However, the whole family came back and appears in Barbie: Life in the Dreamhouse, an animated web series that debuted two years ago, and is now in its sixth season. Bringing Skipper back was a way to make Barbie more marketable, as having her whole family on-hand helped kids to connect with the brand in a different way. In addition, a lot of Barbie products are sold with all or a few of the sisters in one package, which like the Frozen sisters, helps combat the rivalry and gives kids a way to connect with all of the facets of the brand instead of just the main doll.
Toy companies just want to create products and stories that kids and adults alike can relate to, so they’re playing on the most personal thing we all know: familial relationships. When I took my little cousins out to see Frozen in theatres, I couldn’t help but compare the sisters’ relationship to the one that my older sister and I have (Coincidentally, Elsa has the personality of my sister and Anna is more like me). To be completely honest, if I was younger, I would totally want Anna gear over Elsa products, because I’d naturally associate with the former over the latter. Kids want products that they can relate to, and can make a much stronger connection with sibling characters instead of just friendships. Companies are marketing that and consumers are finding those relationships more appealing.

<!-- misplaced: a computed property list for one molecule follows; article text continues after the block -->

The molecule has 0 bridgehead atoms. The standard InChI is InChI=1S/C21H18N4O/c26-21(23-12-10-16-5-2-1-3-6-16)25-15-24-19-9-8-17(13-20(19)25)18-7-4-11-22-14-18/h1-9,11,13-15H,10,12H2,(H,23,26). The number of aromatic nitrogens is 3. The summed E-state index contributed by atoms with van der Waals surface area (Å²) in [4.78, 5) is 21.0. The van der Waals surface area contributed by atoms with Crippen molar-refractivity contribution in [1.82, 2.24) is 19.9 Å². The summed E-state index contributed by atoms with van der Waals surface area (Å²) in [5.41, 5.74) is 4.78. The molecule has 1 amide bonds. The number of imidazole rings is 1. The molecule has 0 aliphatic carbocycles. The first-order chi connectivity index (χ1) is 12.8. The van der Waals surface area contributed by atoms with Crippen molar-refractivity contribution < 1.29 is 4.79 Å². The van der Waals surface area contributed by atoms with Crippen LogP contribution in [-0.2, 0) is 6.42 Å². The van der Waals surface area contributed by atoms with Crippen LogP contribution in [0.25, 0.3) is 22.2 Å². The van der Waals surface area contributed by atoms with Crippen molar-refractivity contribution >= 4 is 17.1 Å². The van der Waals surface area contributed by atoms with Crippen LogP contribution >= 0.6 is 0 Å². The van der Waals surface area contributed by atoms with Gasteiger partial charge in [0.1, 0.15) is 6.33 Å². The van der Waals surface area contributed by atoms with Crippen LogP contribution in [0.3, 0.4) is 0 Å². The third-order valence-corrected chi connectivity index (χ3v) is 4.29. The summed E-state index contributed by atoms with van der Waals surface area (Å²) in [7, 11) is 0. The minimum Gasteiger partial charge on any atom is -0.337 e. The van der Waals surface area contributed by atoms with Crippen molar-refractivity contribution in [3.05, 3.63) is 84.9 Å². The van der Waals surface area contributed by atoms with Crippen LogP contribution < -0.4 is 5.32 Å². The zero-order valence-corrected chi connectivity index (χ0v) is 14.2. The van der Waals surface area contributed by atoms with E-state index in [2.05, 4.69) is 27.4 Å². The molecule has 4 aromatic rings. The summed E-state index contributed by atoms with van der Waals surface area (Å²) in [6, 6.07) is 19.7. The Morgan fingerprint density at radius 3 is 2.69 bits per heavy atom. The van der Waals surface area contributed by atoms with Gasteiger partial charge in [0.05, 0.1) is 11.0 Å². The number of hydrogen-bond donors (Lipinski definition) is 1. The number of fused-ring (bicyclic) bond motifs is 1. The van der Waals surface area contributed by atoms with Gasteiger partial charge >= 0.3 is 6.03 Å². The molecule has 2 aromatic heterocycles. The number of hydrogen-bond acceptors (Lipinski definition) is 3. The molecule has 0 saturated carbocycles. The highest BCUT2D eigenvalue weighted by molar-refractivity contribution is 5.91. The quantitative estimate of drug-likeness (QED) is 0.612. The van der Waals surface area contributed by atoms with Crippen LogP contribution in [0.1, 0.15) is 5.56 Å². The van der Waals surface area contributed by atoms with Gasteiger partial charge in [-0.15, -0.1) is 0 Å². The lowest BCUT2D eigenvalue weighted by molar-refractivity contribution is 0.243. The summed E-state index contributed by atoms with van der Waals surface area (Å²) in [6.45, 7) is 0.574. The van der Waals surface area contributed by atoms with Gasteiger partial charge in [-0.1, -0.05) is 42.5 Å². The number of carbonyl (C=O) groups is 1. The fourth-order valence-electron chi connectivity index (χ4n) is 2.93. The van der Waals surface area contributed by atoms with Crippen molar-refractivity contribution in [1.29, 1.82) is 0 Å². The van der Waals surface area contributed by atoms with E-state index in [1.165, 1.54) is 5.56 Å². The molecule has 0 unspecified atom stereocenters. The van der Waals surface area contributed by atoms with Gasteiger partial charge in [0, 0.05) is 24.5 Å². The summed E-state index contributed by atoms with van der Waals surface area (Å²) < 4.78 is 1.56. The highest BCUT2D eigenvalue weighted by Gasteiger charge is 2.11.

This is not to say that all toy siblings develop into a real-life rivalry. For example, in the Disney Fairies universe, Tinkerbell recently received a sister, Periwinkle, but their relationship lacks such an intense and severe dichotomy of preferences among kids. This is probably what Disney was trying to achieve with Frozen, but instead was blindsided by the public’s overwhelming preference of one sister over the other.
The same goes for one of the hottest brands of the year, Teenage Mutant Ninja Turtles. The four goofy and totally bodacious characters cause havoc, but the “brothers” are so diverse and have such complementary personalities that kids love them all equally (at least, as far as I am aware).
Sometimes, it is just happenstance that one toy sibling dominates another. Or there are other factors at play, such as product trends, what is going on in the pop culture landscape during the time, packaging, marketing, etc. Companies don’t create brands with the intention of one character doing better over another (Because toy companies are essentially parents who think each of their children is special in their own way, and want all of them to do well). But when it comes to characters in books, movies, TV shows, and yes, even toys, it is the natural, human response to connect with one over another—to have a favorite, in other words.
Ultimately, this shows that we have a more personal connection with toys than we sometimes would like to admit.
For more commentary from Magdalene, check back often. Views expressed in this column are solely those of the author and do not necessarily reflect the views of The Toy Book as a whole. We hope that you will share your comments and feedback below. Until next time!